Every 15 minutes: Dramatic presentation coming to Los AL

Courtesy photo Every 15 Minutes simulates a collision with participants being rescued by first-responders.

By Michael Warren

“In 1997 a Youth Center participant, a high school junior, was vacationing in Washington State when she learned of this program,” says the Every 15 Minutes page on the Youth Center Website. “She thought it would be a great addition to the teen programming offered by the Youth Center.” Every 15 Minutes is a national organization that originally started in Canada and was later adopted in the U.S. in 1995 in Washington. The name comes from early 1990 statistics that indicate that an alcohol related driving accident occurs once every 15 minutes.

Since the spring of 1999, the Youth Center has implemented the program at Los Alamitos High School every year. However, due to COVID-19, the last time the program was at the high school was in 2019, meaning that, as of this year, no class on campus has seen this event. This program’s purpose is to introduce a discussion around driving under the influence and the dangers it poses
“Of the 200+ applications we receive, a total of 32 students representing a cross section of high school social groups and ethnicity are selected,” the Youth Center says.
“On Thursday, March 2, every fifteen minutes one student will be escorted out of class,” Lina Lumme, who spearheads the program, shared with Griffin Gazette. “A uniformed officer will read the student’s obituary and then accompany the student to a room on campus where makeup will be applied with the intent of representing ‘The Living Dead’” she also said. A mock cemetery will display tombstones of the “living dead” in the front of the PAC for the rest of the school to see.

“To enhance the realism of the event, the student will not return to class; this will help friends and classmates understand what it would feel like if that student had actually died,” shared Lina Lumme, The Youth Center CEO and Every 15 Minutes Program Coordinator.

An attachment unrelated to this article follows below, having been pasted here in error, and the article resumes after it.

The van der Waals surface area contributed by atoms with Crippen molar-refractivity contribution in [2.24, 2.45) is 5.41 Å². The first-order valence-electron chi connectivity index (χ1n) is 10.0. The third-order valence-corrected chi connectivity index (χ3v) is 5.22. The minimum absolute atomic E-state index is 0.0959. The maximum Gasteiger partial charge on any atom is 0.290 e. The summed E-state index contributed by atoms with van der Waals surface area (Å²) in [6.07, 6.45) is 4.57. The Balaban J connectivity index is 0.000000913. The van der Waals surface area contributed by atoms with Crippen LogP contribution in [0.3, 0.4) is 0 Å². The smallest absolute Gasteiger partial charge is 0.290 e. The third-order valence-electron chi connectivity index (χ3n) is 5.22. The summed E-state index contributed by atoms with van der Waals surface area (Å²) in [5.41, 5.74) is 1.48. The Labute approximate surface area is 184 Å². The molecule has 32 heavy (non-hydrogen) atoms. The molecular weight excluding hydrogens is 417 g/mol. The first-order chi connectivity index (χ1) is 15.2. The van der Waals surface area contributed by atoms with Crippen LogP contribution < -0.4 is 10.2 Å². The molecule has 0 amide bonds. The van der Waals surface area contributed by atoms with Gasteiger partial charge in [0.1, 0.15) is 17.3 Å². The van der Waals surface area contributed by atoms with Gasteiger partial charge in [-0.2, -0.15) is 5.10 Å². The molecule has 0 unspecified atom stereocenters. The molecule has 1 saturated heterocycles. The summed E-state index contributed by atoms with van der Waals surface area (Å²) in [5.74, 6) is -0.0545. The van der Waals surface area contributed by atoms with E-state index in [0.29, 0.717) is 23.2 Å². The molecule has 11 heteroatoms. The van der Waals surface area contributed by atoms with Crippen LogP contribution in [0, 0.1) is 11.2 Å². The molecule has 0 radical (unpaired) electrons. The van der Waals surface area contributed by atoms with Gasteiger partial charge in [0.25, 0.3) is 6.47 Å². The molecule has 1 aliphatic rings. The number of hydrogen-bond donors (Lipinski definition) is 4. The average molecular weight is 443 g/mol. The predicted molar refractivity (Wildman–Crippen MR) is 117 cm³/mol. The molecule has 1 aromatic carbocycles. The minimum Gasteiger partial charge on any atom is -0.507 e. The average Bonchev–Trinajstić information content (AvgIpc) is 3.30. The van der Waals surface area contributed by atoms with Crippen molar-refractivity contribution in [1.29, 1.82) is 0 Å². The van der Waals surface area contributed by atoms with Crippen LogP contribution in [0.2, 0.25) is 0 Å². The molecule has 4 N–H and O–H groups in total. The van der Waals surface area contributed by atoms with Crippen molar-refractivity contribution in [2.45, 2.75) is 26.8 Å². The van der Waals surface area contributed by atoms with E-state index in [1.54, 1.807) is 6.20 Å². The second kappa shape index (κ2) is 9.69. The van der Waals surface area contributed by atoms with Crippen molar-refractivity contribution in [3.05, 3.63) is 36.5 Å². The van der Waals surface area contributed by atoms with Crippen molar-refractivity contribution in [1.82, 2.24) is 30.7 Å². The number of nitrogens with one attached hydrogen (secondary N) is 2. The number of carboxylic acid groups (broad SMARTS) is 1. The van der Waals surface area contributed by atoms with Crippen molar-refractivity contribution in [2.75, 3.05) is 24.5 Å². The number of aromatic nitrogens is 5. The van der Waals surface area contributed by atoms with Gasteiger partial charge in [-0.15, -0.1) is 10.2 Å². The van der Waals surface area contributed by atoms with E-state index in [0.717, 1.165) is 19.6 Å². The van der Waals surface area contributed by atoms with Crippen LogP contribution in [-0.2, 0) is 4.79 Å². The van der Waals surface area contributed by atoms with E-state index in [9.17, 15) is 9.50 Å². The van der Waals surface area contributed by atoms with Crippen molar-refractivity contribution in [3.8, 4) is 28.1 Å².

At lunch during that day, a traffic collision will be simulated in front of the school. “Five students . . . involved in the collision will be made up by a professional artist to enhance the realism,” Lumme said. From there, all first-responders, including the Jaws-of-Life, firefighters, paramedics, and law enforcement, will handle the scene as if it were real.

“Two students will die on scene, one will be treated at the scene, and one will be transported to the hospital where they will later be pronounced dead. Parent participation in this event is critical and may include a police escort to the hospital. A fifth student will be given a field sobriety test, placed under arrest and taken to jail,” Lumme explained.
Families of the victims will be notified at their work or in their homes by police officers.
At the end of the day, all participants will go to Westminster courthouse for a mock trial where the family members of the deceased will testify and the “drunk driver” will be sentenced.

The next day, the school will attend an assembly to mourn the “living dead.”
“The assembly will include a short video and several speakers,” Lina said. “Counseling support services will be available as needed for students, parents and staff,” she assured. All throughout the program, Griffin News will record major events of the whole program then compile the videos into a singular video for the year. You can find videos of “Every 15 Minutes” from the high school and other high schools throughout the country on Youtube.
It is a massive effort from multiple different organizations including the Youth Center, the police department, fire department, and many more. “It’s an entire year of planning,” Lumme said, “we are thankful to Los Alamitos High School for playing an active part on the committee and all their support.” Overall, “Every 15 Minutes” is a fantastic program that the high school offers. “’Every 15 Minutes’ is just another one of the tools we use to get youth to make positive life choices,” the Youth Center website says. It is a very honest and unflinching approach to the extremely serious discussion of driving under the influence.
Funding for this program was provided by a grant from the California Office of Traffic Safety, through the national Highway Traffic Safety Administration.